7 Mistakes in Choosing a Tank Gauging System

While the Emerson Exchange conference unfolds this week in Brussels, the Tank World Expo is happening in Dubai. I wanted to share this post from Rajagopal-Kittu from this event.

Emerson's Rajagopal Kittu


Author: Rajagopal-Kittu

Whether you own a small tank farm or are managing huge, multiple facilities, you should find it easy to monitor and control activities efficiently and cost effectively.

Below are some mistakes that terminal operators make in choosing a tank gauging system. These apply to all applications, including custody transfer, inventory management, product movement, loss control, overfill protection and many others.

1. It is not scalable.

7 Mistakes in Choosing a Tank Gauging SystemA poor tank gauging system does not allow you to combine devices freely, so old devices from the previous system become useless. It is also not capable to automatically configure devices, which slows down the commissioning process.

2. It does not comply with safety standards.

Reliable radar level gauges should provide you with continuous surveillance and are most proven on storage tanks. Make sure that the system’s level and alarm output devices are IEC 61508 certified, SIL 2 and SIL 3 capable, and specified for reliable, fail-safe certified Overfill Prevention system.

3. It lacks precision.

In custody transfer applications, extremely high accuracy measurements are required at “installed” conditions. A small measurement error can equal thousands of gallons of oil products, which means thousands of dollars in inventory loss. Make sure that the system not only is certified by OIML and many national institutes, but also insist on third party verification and certification of installed accuracy.

4. It is approaching obsolescence.

Old tank gauging systems do not have advance technologies that provide a wide array of monitoring and control benefits. The use of wireless technology, for example, can reduce installation cost by up to 70 percent. Emulation technology, on the other hand, allows you to replace old level gauges while maintaining your existing field wiring and host system without the use of external protocol convertors.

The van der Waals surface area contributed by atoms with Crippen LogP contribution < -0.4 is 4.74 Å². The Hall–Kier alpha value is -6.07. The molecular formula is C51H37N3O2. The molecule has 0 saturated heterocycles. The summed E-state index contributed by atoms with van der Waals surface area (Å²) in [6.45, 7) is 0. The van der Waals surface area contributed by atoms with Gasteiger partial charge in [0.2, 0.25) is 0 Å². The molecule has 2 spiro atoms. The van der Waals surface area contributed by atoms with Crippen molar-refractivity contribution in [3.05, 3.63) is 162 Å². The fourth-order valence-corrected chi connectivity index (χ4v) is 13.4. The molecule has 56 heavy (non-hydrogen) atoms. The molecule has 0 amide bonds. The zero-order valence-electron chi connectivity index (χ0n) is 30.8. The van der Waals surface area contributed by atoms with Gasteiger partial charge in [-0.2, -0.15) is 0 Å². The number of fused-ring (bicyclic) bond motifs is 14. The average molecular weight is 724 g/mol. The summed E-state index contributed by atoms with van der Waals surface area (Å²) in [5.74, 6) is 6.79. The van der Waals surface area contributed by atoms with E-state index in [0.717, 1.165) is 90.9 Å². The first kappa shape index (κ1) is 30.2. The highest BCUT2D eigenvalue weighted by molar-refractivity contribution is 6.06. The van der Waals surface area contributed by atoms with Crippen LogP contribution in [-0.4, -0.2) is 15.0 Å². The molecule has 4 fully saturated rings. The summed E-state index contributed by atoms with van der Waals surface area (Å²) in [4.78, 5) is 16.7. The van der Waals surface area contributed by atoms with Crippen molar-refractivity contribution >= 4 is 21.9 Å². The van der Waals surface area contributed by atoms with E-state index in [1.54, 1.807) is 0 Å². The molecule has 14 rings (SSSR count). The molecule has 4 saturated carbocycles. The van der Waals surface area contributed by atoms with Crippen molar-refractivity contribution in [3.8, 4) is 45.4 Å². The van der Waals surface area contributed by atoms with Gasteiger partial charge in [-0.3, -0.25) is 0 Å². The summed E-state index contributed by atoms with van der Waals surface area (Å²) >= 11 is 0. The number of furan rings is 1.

5. The software is complicated.

A good tank gauging software that is developed in-house should provide you with a simple, reliable, real-time overview of the system along with functionalities that do not require long training hours. Level measurement control, volume calculations, alarm handling and automatic report handling should be a breeze.

6. The spare parts are expensive.

Level gauges should provide outstanding reliability. Choose gauges with no moving parts to minimize spare part requirements. Moreover, make sure that the vendor is able to demonstrate the availability of common spare parts for your entire tank farm rather than tank and antenna specific parts. Only this can provide you with replacement hardware components quickly to avoid costly disruptions.

7. Lifecycle support is not helpful.

To avoid this, partner with an expert provider that can help you design and effectively execute a maintenance strategy for your tank gauging system locally. A long-term lifecycle strategy will enable you to sustain high reliability performance and insight into the system.

If you would like to know more, Emerson experts will be at the TankWorld Expo 2016 in Dubai for deeper discussions on tank gauging system implementation.

4 comments

  1. Mike Miller says:

    Thanks, that’s a good review

  2. Jim Cahill says:

    Mike, I appreciate the feedback… thanks!

  3. Wisnu Sudibjo says:

    I face the following problem:

    1. My company production scheme is as follows:
    a. Produce the crude from small Gathering Station and deliver the crude to Main Gathering Station. The crude then sent to Terminal which have a tank farm and big storage capacity before lift the crude to the tanker.
    b. In the small Gathering Station and Main Gathering Station there is no water treatment facilities so the Gathering Station sent the ‘gross’ crude oil to the Terminal.
    2. During day to day operation, we need to measure the level of crude and free water to determine stock and delivered crude or received crude.
    3. The water level is out of water bottom sensor available range (more than 1 or 2 meters and then the total liquid is less than 1 meter after pumping).
    4. Water bottom sensor also affected so much by sludge. We need to clean it out more frequently.

    Do you have any standard that govern the usage of ATG to measure the interface of crude-water level?

    I search in API MPMS but there is only API MPMS 3.1B that talk about ATG but the measurement of crude-water interface is out of it’s scope.

    Any idea regarding this issues?

  4. Jim Cahill says:

    Hi Wisnu, Thank you very much for sharing this issue with me! I’ve contacted a knowledgeable tank gauging friend in your area and asked them to respond to you.

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